— 3 years ago
Domaine Lucci Wildman Pinot Noir 2015: We're not sure what's behind the "Wildman" name. We've heard it makes reference to Tim Wildman, MW extraordinaire and leader of the fabulous James Busby wineland tours. Or it could easily refer to Anton himself - not a stretch given this is the man who's been known to wear hot pants to official Aussie tasting events. Or may it refers to the general wildness of the wine - whole bunch, nothing-done-to-it pinot noir that manages to be juicy and earthy, structured and gluggable, a touch funky but not at all dirty. If you've had the Noir de Florette, this one is the deeper, darker, very slightly more grown up version. It's awesome. And a great peek into all that's new and different... and wild... from the land down under.
— 3 years ago
A lightly macerated red? A rose with a little extra skin contact? What's the difference? Nothing really - it all depends on your state of mind (and in our cases, where we have room on the shelves!) So call this one whatever you need to justify trying a bottle. Because it's awesome. It's classic glou glou from the obscure grolleau grape, grown organically in the Loire Valley. It packs a major flavor punch with a little tart berry fruit, a touch of spice, excellent with a chill and just 11.5% abv so it's highly glugable. And it comes in three sizes - in non-Goldilocks form, we think the jerobaum is just about right. — 3 years ago
I really don’t know all that much about this wine. Syrah grapes. From the Solstice Vineyard in Sonoma. Made by Tony Coturri, a natural winemaker from the days before “natural wine” was a buzzy, cool-kid wine word. Which means it’s unfined, unfiltered, nothing added, no color-stripping, etc. etc. etc. So all that good stuff is assumed. But what I do know for sure? It’s delicious. And very much in that category of “rose for people who don’t like rose.” Deeply colored – electric pink – with oomph and a bit of structure, layered and lushly textured. I had it at a tasting a few weeks back – one sip among many. I went back for more. I was told there were just two cases left. I took them. They’re here. So grab some! — 3 years ago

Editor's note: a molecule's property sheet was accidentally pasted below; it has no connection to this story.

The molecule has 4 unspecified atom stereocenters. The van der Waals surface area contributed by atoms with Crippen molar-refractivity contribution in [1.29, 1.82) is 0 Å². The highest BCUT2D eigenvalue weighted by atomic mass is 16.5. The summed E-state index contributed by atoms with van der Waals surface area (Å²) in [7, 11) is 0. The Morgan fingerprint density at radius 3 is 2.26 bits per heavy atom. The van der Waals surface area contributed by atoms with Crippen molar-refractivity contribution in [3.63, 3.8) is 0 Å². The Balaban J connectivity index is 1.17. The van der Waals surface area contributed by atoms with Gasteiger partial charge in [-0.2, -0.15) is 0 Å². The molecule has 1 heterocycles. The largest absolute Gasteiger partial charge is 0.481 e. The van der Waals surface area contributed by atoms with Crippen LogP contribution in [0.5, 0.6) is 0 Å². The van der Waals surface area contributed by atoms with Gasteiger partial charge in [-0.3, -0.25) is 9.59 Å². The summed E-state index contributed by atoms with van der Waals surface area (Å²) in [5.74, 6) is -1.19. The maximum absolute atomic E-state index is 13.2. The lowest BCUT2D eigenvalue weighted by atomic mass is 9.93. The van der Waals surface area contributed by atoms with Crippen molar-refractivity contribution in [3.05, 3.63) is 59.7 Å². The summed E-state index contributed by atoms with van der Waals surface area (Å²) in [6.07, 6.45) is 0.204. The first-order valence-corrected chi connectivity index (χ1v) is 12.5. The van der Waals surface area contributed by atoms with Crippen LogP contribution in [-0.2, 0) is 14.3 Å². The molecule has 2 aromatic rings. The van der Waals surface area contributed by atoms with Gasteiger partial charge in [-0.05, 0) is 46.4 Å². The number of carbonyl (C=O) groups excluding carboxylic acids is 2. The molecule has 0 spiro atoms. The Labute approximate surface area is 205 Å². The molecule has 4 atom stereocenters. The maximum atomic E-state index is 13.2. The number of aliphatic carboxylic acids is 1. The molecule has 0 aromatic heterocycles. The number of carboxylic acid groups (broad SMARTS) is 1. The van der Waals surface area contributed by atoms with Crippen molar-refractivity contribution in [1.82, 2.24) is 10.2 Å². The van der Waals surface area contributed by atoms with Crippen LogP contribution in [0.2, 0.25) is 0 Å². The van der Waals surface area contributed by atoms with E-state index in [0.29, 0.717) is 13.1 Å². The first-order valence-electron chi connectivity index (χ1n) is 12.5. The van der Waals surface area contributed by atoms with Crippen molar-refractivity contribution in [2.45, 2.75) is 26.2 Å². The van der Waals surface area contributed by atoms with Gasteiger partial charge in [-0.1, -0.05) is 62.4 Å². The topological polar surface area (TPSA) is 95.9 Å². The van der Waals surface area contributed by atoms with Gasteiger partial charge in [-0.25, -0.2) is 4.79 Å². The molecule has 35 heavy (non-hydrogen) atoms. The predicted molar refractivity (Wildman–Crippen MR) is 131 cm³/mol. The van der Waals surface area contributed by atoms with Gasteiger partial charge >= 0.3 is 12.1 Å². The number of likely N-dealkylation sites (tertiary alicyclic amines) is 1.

There's a reason pinot gris is called 'gris' and not 'blanc'. It's technically not a white grape - it's a 'gray' grape - a seemingly white grape that with enought skin contact turns.... pink! So you can consider this a white wine with a lot of color, or you can consider it a rose. But whatever you consider it, it's damn good. It's like a combination of peach juice and crushed raspberries with tangy acidity and a bit of tannic grip. Chill it down for a high glug factor, or drink it just a little warmer than your typical rose to let the sneaky complicity shine through. — 3 years ago